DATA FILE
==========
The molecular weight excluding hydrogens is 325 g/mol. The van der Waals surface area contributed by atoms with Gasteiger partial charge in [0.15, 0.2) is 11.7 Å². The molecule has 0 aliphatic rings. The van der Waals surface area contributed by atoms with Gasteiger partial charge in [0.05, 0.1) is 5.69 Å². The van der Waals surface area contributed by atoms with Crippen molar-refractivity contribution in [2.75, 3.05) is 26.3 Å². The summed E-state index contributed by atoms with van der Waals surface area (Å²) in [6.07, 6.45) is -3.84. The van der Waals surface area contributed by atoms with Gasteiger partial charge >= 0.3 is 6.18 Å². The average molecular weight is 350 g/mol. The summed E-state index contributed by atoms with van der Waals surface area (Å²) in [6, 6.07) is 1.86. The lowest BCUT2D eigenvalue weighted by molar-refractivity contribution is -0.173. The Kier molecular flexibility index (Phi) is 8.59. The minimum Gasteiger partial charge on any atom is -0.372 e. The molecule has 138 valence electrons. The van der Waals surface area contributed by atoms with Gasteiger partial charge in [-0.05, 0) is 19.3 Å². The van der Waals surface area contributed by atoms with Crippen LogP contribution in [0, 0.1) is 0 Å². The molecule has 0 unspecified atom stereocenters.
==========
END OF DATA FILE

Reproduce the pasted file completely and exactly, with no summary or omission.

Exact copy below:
The molecular weight excluding hydrogens is 325 g/mol. The van der Waals surface area contributed by atoms with Gasteiger partial charge in [0.15, 0.2) is 11.7 Å². The molecule has 0 aliphatic rings. The van der Waals surface area contributed by atoms with Gasteiger partial charge in [0.05, 0.1) is 5.69 Å². The van der Waals surface area contributed by atoms with Crippen molar-refractivity contribution in [2.75, 3.05) is 26.3 Å². The summed E-state index contributed by atoms with van der Waals surface area (Å²) in [6.07, 6.45) is -3.84. The van der Waals surface area contributed by atoms with Gasteiger partial charge >= 0.3 is 6.18 Å². The average molecular weight is 350 g/mol. The summed E-state index contributed by atoms with van der Waals surface area (Å²) in [6, 6.07) is 1.86. The lowest BCUT2D eigenvalue weighted by molar-refractivity contribution is -0.173. The Kier molecular flexibility index (Phi) is 8.59. The minimum Gasteiger partial charge on any atom is -0.372 e. The molecule has 138 valence electrons. The van der Waals surface area contributed by atoms with Gasteiger partial charge in [-0.05, 0) is 19.3 Å². The van der Waals surface area contributed by atoms with Crippen LogP contribution in [0, 0.1) is 0 Å². The molecule has 0 unspecified atom stereocenters.